Thursday, April 30, 2015

Runtime SQL Query Builder v3

There’s a whole new SQL Query Builder available on GitHub. I have basically rebuilt it from scratch as the previous “architecture” (it does not actually deserve to be called that) was just slapping strings together and that approach had reached its limits.

Query builder is now implemented as three units – GpSQLBuilder.AST implements an abstract syntax tree for SQL queries, GpSQLBuilder.Serialize knows how to serialize this tree to a string and GpSQLBuilder creates the tree and calls the serializer when necessary. Now it will be much simpler to a) add support for new SQL keywords and b) create different serializers, for example a ‘pretty print’ version. (If anybody wants to tackle this last task, please go ahead – I’ll be happy to merge a pretty print serializer into the master branch.)

In addition to that I have added support for different Joins: .InnerJoin, .RightJoin, and .FullJoin are now supported in addition to .LeftJoin.

A .&Case method was redesigned a bit. It now returns an interface which can be sent as a parameter to a .Select, .Column, and .OrderBy methods. You can use it like this:

  query := CreateGpSQLBuilder
.When([COL_2, '< 0']).&Then('0')
.When([COL_2, '> 100']).&Then('2')


  query := CreateGpSQLBuilder;
.When([COL_2, '< 0']).&Then(COL_3)

New version also supports the .Distinct select flag.

I’ve created a unit test suite (actually I did that before the redesign so that I could refactor my code in piece) which now includes 51 tests, all passing.

Wednesday, April 29, 2015

Portable OmniThreadLibrary

If you care about running OmniThreadLibrary on mobile devices and on OS X, please join the OmniThreadLibrary-For-Mobile-DevelopmentProject page on Google+ where Sean has started to document his progress on doing exactly that – breaking the chains of Windows and bringing OmniThreadLibrary to all supported platforms!

Go, Sean!

Saturday, April 25, 2015

Value Never Used – Or Is It?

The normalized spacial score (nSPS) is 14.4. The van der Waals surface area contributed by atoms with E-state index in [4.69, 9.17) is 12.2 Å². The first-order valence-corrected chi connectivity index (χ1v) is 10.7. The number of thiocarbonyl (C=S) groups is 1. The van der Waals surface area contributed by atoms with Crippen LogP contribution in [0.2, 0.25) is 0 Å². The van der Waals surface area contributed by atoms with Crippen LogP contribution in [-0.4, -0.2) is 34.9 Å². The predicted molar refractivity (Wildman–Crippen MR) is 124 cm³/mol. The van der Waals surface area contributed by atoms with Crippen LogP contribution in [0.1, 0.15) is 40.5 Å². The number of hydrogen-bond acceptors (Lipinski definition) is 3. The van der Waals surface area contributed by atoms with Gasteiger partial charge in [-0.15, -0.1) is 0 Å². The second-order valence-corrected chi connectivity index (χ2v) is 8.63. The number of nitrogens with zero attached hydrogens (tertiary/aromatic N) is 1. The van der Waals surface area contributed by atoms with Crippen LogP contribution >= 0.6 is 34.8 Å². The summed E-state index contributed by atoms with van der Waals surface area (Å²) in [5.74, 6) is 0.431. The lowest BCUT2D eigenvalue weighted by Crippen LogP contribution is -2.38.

Sometimes, dcc32 is just plain stupid …

I have this code in the OmniThreadLibrary:

function TOmniThreadPool.Cancel(taskID: int64): boolean;
res: TOmniWaitableValue;
{$IF CompilerVersion >= 22}
Result := false; // not really used
res := TOmniWaitableValue.Create;
otpWorkerTask.Invoke(@TOTPWorker.Cancel, [taskID, res]);
Result := res.Value;
finally FreeAndNil(res); end;

The IFDEF part is there because otherwise compiler complains about result being potentially undefined.

[DCC Warning] OtlThreadPool.pas(1315): W1035 Return value of function 'TOmniThreadPool.Cancel' might be undefined

I’ve first observed this with the XE and it was fixed after the XE2 (can’t repeat this with XE8, but I didn’t check every compiler inbetween.)

Friday, April 17, 2015

New Home for OmniThreadLibrary

OmniThreadLibrary has been moved from Google Code to GitHub.

I still have to move existing issues as they were not moved automatically.

Thursday, April 16, 2015

New Home for My Units

My collection of open-sourced units has been moved from Google Code to GitHub.

Wednesday, April 08, 2015

XE8 is out …

… and OmniThreadLibrary works fine with it. (That’s it. Just wanted to let you know.)

Friday, April 03, 2015

Runtime SQL Query Builder

I don’t want to use long SQL strings in the code.


Firstly, it is a pain to write long multiline strings in Object Pascal. (Embarcadero, are you listening? Can we please get multiline strings in Delphi? Please?)

Secondly, I’m very OCD when it comes to compiler watching my every step. I absolutely hate runtime errors and I want every problem to be detected during the compilation. That includes typos in database field names and changes attributed to the entropy (i.e. changes in the database structure).

On a tangent, that’s why we are creating and managing tables and databases in the code. We have all fields defined as constants, all SQL statements created in runtime and everything stored under version control.Upgrading a database to a version required by the program is therefore a very simple operation. (Downgrading is still a problem. Downgrading is hard.)

Thirdly, concatenating query strings together when you are dynamically building a query string based on the conditions in the program is a mess.

That’s why long years ago I created a simple runtime query builder. It was dormant (in the “good enough for me” state) for a long time but recently I required more functionality from it and I extended it further. It is now in a state which may be useful for somebody else but me so I’m releasing it as an open source under a BSD license.

For impatient: Get GpSQLBuilder on GitHub.